Findlaw.com had an article last week on the Second Circuit's recent class certification opinion, McLaughlin v. American Tobacco Co., ___ F.3d ___ (2d Cir. Apr. 3, 2008) (discussed briefly in this blog post). In "The U.S. Court of Appeals for the Second Circuit Deals a Severe Blow to the Plaintiffs in a Class Action Involving Allegations of Fraud Relating to 'Lights' Cigarettes," Findlaw.com (April 8, 2008), Professor Anthony J. Sebok asked whether McLaughlin "shuts the door for furture consumer class actions" in the Second Circuit. His ultimate answer was no, and he explains why:
I don't think so. It is important to note that the Second Circuit went out of its way to distance itself from the Fifth Circuit's 1996 decision in Castano v. Am. Tobacco Co., [84 F.3d 734 (5th Cir. 1996),] which the Second Circuit described as imposing a "blanket rule" against class certification whenever issues of individual reliance exist.
Furthermore, the phrase "material variation," which the court used to map out the boundary between acceptable and unacceptable class-wide treatment, is not meaningless -- although [plaintiffs' counsel Michael] Hausfeld, in oral argument, seemed to suggest it was.
Rather, "material variation" clearly contemplates that will be some individual differences between the reasons for reliance among the members of a class. Thus, it does not require, for certification, a presumption that all members of the class have identical reasons for acting (as is the case in fraud-on-the-market in the securities context, where investors are presumed to all know about and act on public information).
Consider, for example, a hypothetical consumer fraud claim based on the purchase of word-processing software that fails to work with a certain type of computer, despite contrary representations by the manufacturer on the box. It may be the case that some of the class of consumers who purchased the software did not, in fact, rely on that representation. For example, some of these purchasers might not have owned a computer incompatible with the software until after they bought the software, so the misrepresentation may have been irrelevant to them at the point of purchase.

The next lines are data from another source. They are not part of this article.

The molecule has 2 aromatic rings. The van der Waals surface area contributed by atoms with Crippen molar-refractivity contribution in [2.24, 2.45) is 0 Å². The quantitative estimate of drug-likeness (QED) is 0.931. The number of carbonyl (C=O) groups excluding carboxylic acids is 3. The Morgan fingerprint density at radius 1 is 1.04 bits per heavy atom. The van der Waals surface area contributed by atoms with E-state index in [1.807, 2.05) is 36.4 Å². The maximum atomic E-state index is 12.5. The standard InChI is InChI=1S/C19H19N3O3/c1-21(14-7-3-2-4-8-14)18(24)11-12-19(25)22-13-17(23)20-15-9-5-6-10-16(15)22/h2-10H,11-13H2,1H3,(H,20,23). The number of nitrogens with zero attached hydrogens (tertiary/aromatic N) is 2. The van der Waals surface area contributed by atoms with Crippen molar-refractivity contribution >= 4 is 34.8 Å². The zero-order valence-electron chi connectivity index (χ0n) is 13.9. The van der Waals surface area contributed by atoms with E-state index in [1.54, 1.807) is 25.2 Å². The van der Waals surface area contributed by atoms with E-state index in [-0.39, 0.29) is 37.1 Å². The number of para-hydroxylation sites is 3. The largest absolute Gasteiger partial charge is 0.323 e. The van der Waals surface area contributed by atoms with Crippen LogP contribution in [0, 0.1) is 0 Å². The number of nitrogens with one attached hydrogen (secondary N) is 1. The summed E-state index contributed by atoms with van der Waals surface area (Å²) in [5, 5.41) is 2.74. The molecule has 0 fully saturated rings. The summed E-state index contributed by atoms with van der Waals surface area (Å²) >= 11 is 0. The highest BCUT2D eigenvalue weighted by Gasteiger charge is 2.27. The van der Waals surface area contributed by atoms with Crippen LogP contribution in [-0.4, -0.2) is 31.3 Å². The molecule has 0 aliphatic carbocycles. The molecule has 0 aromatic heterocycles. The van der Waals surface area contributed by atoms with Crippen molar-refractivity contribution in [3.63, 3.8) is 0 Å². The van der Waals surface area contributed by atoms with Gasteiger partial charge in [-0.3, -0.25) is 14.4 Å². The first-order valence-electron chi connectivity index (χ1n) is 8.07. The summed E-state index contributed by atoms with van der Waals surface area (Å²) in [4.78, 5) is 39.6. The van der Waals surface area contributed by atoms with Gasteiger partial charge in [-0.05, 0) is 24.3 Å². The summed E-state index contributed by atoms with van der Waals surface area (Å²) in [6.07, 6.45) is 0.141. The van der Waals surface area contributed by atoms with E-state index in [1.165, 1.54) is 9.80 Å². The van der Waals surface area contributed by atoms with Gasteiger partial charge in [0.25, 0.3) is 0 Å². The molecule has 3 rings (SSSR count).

However, one might assume that, at the point of purchase, all of the purchasers would have placed a value on the full functionality of the software, even if their decision to buy was not motivated by a desire to exploit that functionality. Let's assume -- quite realistically, I think -- that functionality with a typical range of computers is part of the core set of elements that consumers expect in a commercial software program. If so, then the fact that some did not actually subjectively respond to the misrepresentation about functionality should not be, even after last week's Second Circuit decision, a bar to class certification. That is because the differences in various class members' reasons for purchasing the software do not vary in any "material" sense, and thus, the hypothetical class proposed by this example should not fail the Second Circuit's "material variation" test.
If I am correct, then the news for consumer class actions is not as bleak as some commentators have suggested -- although Hausfeld's tactics in oral argument last year have not made things any easier for the plaintiffs' bar. Instead, it is most accurate to say simply that the rules for class-wide reliance in the Second Circuit were not settled in McLaughlin. If anything, the hard work of developing a coherent set of rules has just begun.
(Italics and hyperlink added.) While California class certification law looks nothing like McLaughlin, Professor Sebok's conceptualization of common reliance nonetheless could be useful in some UCL and CLRA cases.